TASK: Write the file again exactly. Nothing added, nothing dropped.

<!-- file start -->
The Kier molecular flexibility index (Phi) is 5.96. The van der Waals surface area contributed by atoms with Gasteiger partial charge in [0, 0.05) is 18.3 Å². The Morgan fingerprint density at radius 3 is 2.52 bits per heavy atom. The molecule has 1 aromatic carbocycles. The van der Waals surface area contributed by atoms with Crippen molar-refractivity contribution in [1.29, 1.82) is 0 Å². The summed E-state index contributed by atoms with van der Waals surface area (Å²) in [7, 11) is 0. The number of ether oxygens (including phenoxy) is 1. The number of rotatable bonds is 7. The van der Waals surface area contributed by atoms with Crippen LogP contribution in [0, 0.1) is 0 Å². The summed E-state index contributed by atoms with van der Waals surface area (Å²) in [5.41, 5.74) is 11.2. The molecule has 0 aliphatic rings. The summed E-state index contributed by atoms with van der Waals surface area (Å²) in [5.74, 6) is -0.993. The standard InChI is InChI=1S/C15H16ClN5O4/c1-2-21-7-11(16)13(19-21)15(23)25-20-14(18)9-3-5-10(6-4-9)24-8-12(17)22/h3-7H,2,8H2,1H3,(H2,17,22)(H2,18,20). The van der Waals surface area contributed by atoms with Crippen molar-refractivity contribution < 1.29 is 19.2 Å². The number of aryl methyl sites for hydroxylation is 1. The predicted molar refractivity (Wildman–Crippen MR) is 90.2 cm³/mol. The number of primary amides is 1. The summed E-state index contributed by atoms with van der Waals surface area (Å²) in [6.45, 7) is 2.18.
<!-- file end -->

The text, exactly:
The Kier molecular flexibility index (Phi) is 5.96. The van der Waals surface area contributed by atoms with Gasteiger partial charge in [0, 0.05) is 18.3 Å². The Morgan fingerprint density at radius 3 is 2.52 bits per heavy atom. The molecule has 1 aromatic carbocycles. The van der Waals surface area contributed by atoms with Crippen molar-refractivity contribution in [1.29, 1.82) is 0 Å². The summed E-state index contributed by atoms with van der Waals surface area (Å²) in [7, 11) is 0. The number of ether oxygens (including phenoxy) is 1. The number of rotatable bonds is 7. The van der Waals surface area contributed by atoms with Crippen LogP contribution in [0, 0.1) is 0 Å². The summed E-state index contributed by atoms with van der Waals surface area (Å²) in [5.41, 5.74) is 11.2. The molecule has 0 aliphatic rings. The summed E-state index contributed by atoms with van der Waals surface area (Å²) in [5.74, 6) is -0.993. The standard InChI is InChI=1S/C15H16ClN5O4/c1-2-21-7-11(16)13(19-21)15(23)25-20-14(18)9-3-5-10(6-4-9)24-8-12(17)22/h3-7H,2,8H2,1H3,(H2,17,22)(H2,18,20). The van der Waals surface area contributed by atoms with Crippen molar-refractivity contribution < 1.29 is 19.2 Å². The number of aryl methyl sites for hydroxylation is 1. The predicted molar refractivity (Wildman–Crippen MR) is 90.2 cm³/mol. The number of primary amides is 1. The summed E-state index contributed by atoms with van der Waals surface area (Å²) in [6.45, 7) is 2.18.